IAC Member Associations & Organizations
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Additional Counselling Associations & Organizations
Piantok Counselling Association
Center for Counselling and Legal Aid South Sudan
Universities & Training Institutes
IAC Education Institute Members
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Additional Education Institutes
The Bridge University, Juba
- Programme Types: Bachelor of Social Work and Social Administration
International Trauma Center
Counselling Agencies, Services, Group Practices & Centres
IAC Member Centres/Group Practices
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Background & Context
There is no official counselling history recorded in South Sudan but there is the use of biblical pastoral care and counselling to create hope and heal those who have traumatic wounds to the people of South Sudan despite of the horrific war that have occurred to them for years.
Regulatory Status / Level of Recognition
There is limited information on the counselling service that has been given in the research aspect. Moreover, there are neither prescriptive of the status of mental health throughout the country, nor fully reliable. Many of them are based on self-reporting questionnaires, or other forms of methodology, which could be contested because of a lack of cross-cultural validity.
According to the government facilities/services there are a total of nine psychologists and 15 trainee psychologists attached to the Psychiatry Department of the Juba Teaching Hospital (JTH) and only two South Sudanese psychiatrists in country one is practising currently and is in charge of psychiatry at the JTH, whereas the other is based at the Faculty of Medicine, University of Juba. For a population of more than 11 million, there are minimal outpatient facilities available, and only 12 inpatient beds in Juba. Two other facilities, Malakal and Wau Teaching Hospitals in Upper Nile Counties and Western Bahr el Ghazal, respectively, provide outpatient care; serious cases are admitted to a general inpatient ward in the hospitals. In the non-governmental services there are nine private clinics with varying degrees of mental healthcare available in Juba (Mental Health Platform South Sudan, 2015).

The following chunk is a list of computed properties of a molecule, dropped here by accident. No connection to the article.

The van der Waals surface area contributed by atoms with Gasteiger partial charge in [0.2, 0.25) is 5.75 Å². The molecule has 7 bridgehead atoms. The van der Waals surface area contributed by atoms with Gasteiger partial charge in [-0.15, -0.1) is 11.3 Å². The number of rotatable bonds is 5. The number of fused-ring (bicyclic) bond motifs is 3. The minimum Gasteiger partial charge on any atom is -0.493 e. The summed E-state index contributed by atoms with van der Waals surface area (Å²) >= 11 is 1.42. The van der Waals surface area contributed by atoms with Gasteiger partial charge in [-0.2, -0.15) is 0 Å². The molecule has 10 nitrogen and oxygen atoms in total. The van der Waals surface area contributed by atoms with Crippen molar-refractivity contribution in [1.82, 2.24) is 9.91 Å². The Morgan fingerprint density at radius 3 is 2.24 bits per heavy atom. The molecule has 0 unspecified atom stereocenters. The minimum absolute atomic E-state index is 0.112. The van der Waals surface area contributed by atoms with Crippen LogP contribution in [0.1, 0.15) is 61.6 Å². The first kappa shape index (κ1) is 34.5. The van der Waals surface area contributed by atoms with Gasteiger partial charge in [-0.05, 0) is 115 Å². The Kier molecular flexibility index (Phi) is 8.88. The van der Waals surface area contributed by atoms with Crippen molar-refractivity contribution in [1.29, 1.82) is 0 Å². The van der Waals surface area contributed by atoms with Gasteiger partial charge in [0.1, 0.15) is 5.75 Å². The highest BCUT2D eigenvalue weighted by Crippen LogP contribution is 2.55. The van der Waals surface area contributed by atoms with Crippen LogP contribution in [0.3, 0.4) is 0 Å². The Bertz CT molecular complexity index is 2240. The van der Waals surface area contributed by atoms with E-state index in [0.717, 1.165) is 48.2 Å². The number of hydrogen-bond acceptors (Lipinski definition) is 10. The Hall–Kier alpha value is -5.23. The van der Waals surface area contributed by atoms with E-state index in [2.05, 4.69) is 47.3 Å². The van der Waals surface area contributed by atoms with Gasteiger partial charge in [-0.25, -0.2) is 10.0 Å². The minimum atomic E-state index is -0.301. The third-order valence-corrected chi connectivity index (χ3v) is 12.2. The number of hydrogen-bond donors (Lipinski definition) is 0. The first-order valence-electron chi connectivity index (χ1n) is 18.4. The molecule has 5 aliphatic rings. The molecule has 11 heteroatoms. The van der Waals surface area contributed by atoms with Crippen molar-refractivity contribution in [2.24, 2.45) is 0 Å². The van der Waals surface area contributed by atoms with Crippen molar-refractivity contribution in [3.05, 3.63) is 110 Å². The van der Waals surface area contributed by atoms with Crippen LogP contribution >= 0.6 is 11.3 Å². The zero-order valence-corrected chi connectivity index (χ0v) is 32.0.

There are practice settings from NGO and Association.
Challenges & Trends
In many areas of South Sudan it is believed that mental health issues stem from witchcraft and the curses of spear masters who have the power to inflict suffering on individuals. These spear masters are, in turn, the only ones who can provide treatment; they do so for a fee, which families can pay in cash or in-kind with chickens, cows, and goats (Goldsmith & Cockcroft‐Mckay, 2019).
Additional Information & References
For a deeper exploration of the counselling profession in the country, interested readers are recommended to read the following journal articles:
Goldsmith, A., & Cockcroft‐Mckay, C. (2019). Mental health in South Sudan: A case
for community‐based support. Disasters, 43(3), 534-554.
Mental Health Platform South Sudan (2015) Assessment of MHPSS Services in South
Sudan. Mental Health Platform South Sudan, Juba.